Read U of T’s latest AODA Annual Report

an art exhibit about accessibility

We  are pleased to share the 2022 Accessibility for Ontarians with Disabilities Act (AODA) Report, which showcases the University of Toronto’s ongoing efforts to create accessible and inclusive working and learning environments. This report highlights our commitment to addressing systemic barriers and supporting our community.

The report features projects and initiatives across the tri-campus that exemplify our dedication to accessibly and universal design.

Here are some of the key highlights:

Building our community’s understanding of Universal Design

The University is committed to incorporate universal design principles in all aspects of learning, teaching, and working. The University’s Accessibility for Ontarians with Disabilities Act (AODA) Office, in collaboration with the Institute for the Study of University Pedagogy at UTM, developed the new training “Universal Design 101” to assist staff, librarians, and faculty in understanding universal design and how to embed it into their own work and, in turn, the policies, processes, and services at our institution. The AODA Office delivered a version of this workshop focusing on the universal design of administration to new and ongoing academic administrators in June 2022

Last  year at U of T Mississauga, a three-day Summer Camp for Instructors was organized in collaboration with the Teaching and Learning Collaboration (TLC). This camp, facilitated by members of the Educational Development team, focused on universal design principles, inclusive pedagogy, and shared valuable resources.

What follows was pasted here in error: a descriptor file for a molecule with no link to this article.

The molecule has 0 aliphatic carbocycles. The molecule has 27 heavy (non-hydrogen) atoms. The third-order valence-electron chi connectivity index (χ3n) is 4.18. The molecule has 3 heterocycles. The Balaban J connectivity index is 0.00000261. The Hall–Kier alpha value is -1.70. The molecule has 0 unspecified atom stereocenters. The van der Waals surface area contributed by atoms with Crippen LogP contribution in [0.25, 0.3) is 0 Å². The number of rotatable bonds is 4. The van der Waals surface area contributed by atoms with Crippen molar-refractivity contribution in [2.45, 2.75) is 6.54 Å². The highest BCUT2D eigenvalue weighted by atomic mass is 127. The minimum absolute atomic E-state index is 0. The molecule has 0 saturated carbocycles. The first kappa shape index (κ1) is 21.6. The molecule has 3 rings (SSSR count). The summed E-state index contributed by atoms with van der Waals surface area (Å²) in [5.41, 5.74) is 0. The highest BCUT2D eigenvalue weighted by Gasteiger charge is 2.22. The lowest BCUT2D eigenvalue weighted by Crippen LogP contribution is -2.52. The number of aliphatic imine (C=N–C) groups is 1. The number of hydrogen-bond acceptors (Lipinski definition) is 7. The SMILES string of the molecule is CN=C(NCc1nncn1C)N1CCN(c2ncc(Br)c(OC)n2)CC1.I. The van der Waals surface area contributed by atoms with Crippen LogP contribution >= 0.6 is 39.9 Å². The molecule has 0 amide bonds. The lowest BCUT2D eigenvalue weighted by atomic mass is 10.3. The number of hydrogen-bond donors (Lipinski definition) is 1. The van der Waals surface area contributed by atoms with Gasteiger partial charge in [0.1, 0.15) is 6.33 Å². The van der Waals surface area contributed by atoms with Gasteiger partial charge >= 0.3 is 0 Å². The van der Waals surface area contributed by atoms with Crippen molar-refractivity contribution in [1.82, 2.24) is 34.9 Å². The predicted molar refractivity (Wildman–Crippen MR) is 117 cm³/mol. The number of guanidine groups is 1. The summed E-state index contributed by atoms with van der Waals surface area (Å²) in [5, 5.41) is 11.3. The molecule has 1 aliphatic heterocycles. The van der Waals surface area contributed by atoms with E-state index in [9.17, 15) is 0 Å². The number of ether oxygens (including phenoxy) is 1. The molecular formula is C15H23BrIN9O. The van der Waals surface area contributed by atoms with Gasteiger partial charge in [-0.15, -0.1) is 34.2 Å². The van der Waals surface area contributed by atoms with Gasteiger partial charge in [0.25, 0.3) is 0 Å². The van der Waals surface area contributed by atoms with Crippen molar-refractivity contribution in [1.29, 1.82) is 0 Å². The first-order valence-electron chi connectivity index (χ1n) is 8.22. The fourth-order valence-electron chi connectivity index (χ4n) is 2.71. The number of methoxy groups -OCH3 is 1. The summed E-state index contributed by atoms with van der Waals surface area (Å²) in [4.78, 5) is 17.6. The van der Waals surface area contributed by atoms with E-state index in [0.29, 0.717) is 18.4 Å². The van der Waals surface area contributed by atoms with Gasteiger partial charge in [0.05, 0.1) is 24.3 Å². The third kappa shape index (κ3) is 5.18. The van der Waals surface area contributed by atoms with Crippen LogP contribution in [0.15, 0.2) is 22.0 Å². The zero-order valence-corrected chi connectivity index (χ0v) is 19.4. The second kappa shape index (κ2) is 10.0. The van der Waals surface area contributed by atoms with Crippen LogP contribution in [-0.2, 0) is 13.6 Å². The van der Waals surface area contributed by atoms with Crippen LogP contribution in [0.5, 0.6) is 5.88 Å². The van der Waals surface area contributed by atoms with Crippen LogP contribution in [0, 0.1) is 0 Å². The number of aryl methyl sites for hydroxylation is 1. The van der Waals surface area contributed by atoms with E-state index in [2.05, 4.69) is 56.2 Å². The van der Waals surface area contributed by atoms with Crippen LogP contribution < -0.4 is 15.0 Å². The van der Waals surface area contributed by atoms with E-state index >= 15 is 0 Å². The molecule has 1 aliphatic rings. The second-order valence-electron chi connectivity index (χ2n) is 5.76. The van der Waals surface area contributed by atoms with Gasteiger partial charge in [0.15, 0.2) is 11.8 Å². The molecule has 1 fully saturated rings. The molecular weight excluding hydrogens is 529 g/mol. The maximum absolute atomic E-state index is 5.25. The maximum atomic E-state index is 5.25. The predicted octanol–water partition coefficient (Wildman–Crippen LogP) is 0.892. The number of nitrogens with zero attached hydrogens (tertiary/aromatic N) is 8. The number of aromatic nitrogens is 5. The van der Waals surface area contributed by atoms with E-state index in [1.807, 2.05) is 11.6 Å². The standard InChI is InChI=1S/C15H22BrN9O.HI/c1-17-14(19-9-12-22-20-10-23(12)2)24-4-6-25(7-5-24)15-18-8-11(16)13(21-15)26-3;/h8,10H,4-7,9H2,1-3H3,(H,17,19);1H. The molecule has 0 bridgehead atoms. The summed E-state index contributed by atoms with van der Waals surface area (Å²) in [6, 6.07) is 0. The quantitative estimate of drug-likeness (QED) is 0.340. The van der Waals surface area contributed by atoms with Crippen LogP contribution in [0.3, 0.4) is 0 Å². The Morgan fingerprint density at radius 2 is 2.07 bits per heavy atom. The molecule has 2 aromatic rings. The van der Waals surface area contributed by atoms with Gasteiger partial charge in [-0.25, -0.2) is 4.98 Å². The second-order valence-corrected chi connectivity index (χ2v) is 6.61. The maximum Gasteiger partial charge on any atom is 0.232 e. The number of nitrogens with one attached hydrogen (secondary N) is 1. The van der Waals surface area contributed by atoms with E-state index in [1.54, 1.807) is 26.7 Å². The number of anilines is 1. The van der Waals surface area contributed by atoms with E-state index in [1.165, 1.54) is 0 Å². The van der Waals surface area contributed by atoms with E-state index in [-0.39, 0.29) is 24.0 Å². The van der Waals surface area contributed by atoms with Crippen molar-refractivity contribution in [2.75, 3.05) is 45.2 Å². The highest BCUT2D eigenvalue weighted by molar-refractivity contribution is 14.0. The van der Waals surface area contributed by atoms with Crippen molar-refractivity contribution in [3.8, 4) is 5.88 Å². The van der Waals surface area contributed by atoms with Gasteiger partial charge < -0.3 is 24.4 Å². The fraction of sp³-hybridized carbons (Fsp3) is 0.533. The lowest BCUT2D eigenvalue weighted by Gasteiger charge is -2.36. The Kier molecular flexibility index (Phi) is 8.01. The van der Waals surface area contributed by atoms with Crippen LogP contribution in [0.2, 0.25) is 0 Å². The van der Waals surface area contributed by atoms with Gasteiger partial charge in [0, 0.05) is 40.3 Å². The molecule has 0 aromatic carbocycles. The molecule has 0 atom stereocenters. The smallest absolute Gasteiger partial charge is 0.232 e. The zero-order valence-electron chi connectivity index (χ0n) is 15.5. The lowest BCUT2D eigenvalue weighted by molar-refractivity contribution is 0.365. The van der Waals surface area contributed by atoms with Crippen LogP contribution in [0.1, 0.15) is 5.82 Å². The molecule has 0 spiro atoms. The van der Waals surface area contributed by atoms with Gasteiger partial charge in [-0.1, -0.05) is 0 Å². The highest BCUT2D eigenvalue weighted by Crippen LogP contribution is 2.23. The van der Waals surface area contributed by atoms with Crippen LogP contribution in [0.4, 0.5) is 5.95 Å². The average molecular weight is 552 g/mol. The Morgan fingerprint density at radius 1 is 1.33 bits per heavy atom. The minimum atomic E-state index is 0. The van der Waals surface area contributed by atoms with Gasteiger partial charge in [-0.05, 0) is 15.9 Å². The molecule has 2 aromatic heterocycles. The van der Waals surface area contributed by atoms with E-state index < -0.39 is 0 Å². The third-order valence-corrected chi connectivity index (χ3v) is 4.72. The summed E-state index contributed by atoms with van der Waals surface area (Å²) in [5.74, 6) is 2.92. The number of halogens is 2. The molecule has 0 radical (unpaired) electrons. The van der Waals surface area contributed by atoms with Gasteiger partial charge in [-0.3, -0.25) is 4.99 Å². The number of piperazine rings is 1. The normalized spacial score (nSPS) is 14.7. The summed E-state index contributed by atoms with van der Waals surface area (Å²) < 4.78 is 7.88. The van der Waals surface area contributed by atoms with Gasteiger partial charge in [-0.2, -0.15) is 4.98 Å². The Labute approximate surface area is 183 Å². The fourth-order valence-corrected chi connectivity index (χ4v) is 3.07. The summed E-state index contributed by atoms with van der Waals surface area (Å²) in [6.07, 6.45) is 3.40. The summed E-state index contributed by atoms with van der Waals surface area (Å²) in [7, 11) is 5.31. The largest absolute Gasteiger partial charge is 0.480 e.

U of T Scarborough educators deepened their understanding of Universal Design through the UTSC Teaching and Learning Resource Hub. This platform introduced a Universal Design for Learning (UDL) module, providing strategies for designing UDL-based curriculum. Faculty seeking personalized assistance on designing accessible learning opportunities were also able to request individual consultations.

St. George campus’s THE500 Teaching in Higher Education course, offered by Woodsworth College, emphasized UDL. Accessibility Services guest speakers were invited to complement discussions on UDL principles.

Embracing new standards and best practices

As for upgrading our physical spaces, in partnership with the AODA Office, Facilities & Services, St. George, a tri-campus Technical Working Group worked diligently to finalize Facility Accessible Design Standards (FADS) for U of T’s built environments. These comprehensive standards will apply to all future capital projects, ensuring accessibility is seamlessly integrated into new buildings and the renovation of existing structures.

Creating accessible physical spaces and structures.

The Project Management Group within Facilities & Services successfully completed two capital projects on the St. George campus last year to create more accessible physical spaces and structures. The first was the addition of an accessible entrance to the Wallberg Building, which was previously only accessible by ramp from the adjoining Pratt Building. The second focused on creating an accessible entrance and washroom for the Centre for Industrial Relations, further expanding accessibility options.

Centring  lived experience of disability

Lastly, in recognition of National AccessAbility Week (NAAW) in June 2022, the University organized a virtual event titled “Disability, Race, Gender, and Diverse Intersecting Communities: Pathways towards Social Justice.” The event, hosted by the AODA Office in partnership with Student Life and AccessAbility Services at UTSC, provided a platform for experts from U of T, peer institutions, and community organizations to engage in meaningful discussions and raise awareness about the unique challenges faced by individuals with intersecting forms of discrimination, including lived experience of disability.

Read the report and give your feedback!

The AODA Report demonstrates the University’s unwavering commitment to creating an inclusive environment that fosters equal opportunities for all members of the community. By incorporating Universal Design principles, embracing new standards and best practices, creating accessible physical spaces, and centering the lived experience of disability, U of T continues to lead the way in accessibility initiatives.

For more details on the projects and initiatives highlighted, please see the 2022 Accessibility for Ontarians with Disabilities Act (AODA) Annual Report and feel free to send any feedback you may have to